A world-class teaching and research facility which promotes successful University and industry collaboration.
The University of Bath, School of Management
|Client||The University of Bath|
A brief history
Six years in the making, the School of Management is a testament to collaboration and marks the latest chapter in AWW’s relationship with the University of Bath.
The initial concept and planning approval were developed by Hopkins Architects. Working with the principal contractor, Bouygues, and alongside Hopkins, AWW as Executive Architects developed a reimagined scheme to take through to construction which addressed the changing nature of HE curriculum delivery in a post pandemic landscape.
The University of Bath wanted to host its exemplary School of Management offering in a single gateway campus building.
The shared expertise of the whole team has delivered a truly collaborative space with openness and transparency at its core. The new building is designed to elevate co-working opportunities and to showcase achievement.
The new School and public realm form a landmark entrance to the campus and act as a bridge to the expansive parkland beyond. Extensive glazed elevations showcase the building in a radical departure from the prevailing campus architecture.
The building’s two arms emerge from a central node, each wing housing an array of academic and research space. A central junction forms the entrance to the public realm and celebrates the expansive parkland views. Nestled between the two sections of the building, the double-height pavilion - with glazed elevations and an elegant timber ceiling - acts as the social and collaborative heart. To the rear, eight lecture theatres offer a variety of teaching environments in addition to the 250-seater conference theatre.
AWW’s initial engagement with stakeholders established many of the key features found in the completed building. As Executive Architect, we then re-engineered the initial scheme to deliver a carefully refined execution.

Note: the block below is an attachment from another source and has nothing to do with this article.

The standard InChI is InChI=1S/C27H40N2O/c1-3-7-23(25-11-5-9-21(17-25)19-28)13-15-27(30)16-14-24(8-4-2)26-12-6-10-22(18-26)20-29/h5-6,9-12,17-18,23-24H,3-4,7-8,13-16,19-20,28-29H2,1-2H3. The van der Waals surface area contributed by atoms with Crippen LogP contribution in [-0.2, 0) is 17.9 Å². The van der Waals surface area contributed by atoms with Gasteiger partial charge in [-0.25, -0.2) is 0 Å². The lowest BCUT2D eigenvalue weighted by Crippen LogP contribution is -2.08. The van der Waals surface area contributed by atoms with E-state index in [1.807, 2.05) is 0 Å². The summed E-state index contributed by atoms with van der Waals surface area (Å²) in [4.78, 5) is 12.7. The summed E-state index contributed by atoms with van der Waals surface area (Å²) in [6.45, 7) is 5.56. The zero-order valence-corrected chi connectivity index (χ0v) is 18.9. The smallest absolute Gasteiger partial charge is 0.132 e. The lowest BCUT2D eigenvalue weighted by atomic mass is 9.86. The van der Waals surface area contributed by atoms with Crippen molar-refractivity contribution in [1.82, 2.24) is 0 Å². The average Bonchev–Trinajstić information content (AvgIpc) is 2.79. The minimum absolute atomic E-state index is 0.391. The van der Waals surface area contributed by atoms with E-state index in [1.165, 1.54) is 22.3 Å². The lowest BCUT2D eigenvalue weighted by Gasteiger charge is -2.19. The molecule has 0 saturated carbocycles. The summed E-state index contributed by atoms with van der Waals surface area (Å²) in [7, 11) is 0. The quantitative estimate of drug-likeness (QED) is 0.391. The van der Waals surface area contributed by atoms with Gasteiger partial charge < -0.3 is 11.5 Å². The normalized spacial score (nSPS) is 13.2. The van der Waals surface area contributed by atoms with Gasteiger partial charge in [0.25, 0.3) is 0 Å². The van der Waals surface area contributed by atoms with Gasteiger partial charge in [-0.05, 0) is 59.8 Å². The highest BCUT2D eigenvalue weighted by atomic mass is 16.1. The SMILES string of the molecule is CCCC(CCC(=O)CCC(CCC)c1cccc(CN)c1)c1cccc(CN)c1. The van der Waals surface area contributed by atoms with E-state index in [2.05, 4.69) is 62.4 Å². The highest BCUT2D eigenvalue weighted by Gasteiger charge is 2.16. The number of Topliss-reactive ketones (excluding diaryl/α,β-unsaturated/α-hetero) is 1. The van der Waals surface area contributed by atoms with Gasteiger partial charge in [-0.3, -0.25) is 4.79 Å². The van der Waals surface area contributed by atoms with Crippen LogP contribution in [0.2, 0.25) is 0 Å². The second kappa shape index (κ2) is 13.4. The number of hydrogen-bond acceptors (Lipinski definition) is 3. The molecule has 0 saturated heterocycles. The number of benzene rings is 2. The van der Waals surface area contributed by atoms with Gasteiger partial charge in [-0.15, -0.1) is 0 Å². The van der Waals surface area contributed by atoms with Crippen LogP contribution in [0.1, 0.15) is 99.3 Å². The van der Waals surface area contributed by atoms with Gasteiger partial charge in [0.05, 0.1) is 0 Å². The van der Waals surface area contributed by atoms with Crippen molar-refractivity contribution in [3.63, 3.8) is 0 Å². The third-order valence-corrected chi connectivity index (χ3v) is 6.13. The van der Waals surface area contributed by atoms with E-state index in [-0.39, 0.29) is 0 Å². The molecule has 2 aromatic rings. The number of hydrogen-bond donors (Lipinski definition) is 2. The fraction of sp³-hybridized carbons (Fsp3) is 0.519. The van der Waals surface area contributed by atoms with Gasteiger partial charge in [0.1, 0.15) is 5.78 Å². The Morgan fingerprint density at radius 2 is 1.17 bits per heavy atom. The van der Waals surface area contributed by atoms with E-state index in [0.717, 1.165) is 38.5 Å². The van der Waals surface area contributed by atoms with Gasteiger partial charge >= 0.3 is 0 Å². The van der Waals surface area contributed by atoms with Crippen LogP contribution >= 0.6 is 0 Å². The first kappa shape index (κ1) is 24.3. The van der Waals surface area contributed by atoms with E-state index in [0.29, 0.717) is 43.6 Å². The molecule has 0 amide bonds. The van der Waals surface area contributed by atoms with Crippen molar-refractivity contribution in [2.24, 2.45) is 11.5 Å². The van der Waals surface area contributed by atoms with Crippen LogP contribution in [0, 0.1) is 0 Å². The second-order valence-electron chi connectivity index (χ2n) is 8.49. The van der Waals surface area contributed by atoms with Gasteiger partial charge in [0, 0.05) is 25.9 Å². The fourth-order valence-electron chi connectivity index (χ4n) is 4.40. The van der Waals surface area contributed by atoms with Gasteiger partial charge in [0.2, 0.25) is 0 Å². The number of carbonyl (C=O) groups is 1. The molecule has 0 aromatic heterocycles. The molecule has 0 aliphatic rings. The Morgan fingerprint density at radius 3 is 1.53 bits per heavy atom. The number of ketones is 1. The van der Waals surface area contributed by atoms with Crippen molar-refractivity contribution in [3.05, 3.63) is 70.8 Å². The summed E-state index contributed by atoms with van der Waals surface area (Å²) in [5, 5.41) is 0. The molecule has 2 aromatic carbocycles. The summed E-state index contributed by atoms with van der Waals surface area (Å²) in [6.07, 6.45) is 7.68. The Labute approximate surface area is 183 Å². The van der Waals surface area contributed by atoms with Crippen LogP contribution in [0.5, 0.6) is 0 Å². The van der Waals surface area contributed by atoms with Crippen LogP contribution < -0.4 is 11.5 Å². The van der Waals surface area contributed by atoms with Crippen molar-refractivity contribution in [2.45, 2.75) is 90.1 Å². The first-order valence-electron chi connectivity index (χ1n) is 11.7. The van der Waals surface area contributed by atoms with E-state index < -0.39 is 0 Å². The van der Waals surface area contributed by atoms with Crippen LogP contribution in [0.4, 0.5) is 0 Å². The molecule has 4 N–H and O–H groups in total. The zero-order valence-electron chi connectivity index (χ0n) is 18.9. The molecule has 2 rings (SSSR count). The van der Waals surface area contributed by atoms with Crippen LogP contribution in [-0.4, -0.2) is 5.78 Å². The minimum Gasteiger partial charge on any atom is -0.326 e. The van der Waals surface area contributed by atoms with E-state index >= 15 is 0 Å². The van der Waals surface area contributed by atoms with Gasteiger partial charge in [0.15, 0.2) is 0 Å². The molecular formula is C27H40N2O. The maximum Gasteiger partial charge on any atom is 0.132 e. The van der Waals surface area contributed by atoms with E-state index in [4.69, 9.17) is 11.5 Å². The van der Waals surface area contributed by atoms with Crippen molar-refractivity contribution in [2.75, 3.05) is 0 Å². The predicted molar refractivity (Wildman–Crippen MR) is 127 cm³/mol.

Our interior design team also designed, specified and arranged the installation of furniture to enhance and support the diverse range of environments.
The University had collaborative access to the model throughout the design stages, with bespoke structured data output provided for their own facilities management system. AWW worked with Bouygues and the University from the outset to agree deliverables, before implementing these through the life of the project. This support for the University’s digital asset management aspirations was an important next step in driving co-ordination and efficiency on site.
The School’s design is focused on building performance and occupant health and wellbeing.
Using TM54 to accurately predict operational energy use, the building is set to improve on RIBA 2030 target standards. Mixed mode ventilation optimises energy performance and thermal comfort, with the building’s exposed thermal mass used for natural vent night-time cooling.
Although conceived in 2016-18, the design exceeds the new 2019 CO2e benchmark: optimising material use through a ‘Design Lean’ approach was key to this.
Biodiversity net gain measures include the building footprint offset by an equivalent area of protected parkland from developable brownfield land plus a green roof over the 1,000m2 Pavilion.
Wellbeing and User Experience
Transparency has driven the design: clear lines of sight to green parkland from every office and research space ensure that occupants are connected to the natural environment. The breakout pavilion and engagement spaces fuse café culture with collaborative study, bringing an energy to the heart of the building.
With the entire School of Management now under one roof, the University has enabled deeper connectivity, encouraging innovation and the cross-pollination of ideas.
Despite the building’s vast scale, the internal layout has been intelligently configured to ensure ease of wayfinding and access for all.
Flexibility in use
The upper floors of the building employ a wide bay, flat concrete slab structural arrangement that can accommodate many potential uses. Being left vacant for future fit out, this has been further future proofed with the inclusion of dedicated access points for plant and material installation without needing to interrupt the rest of the building.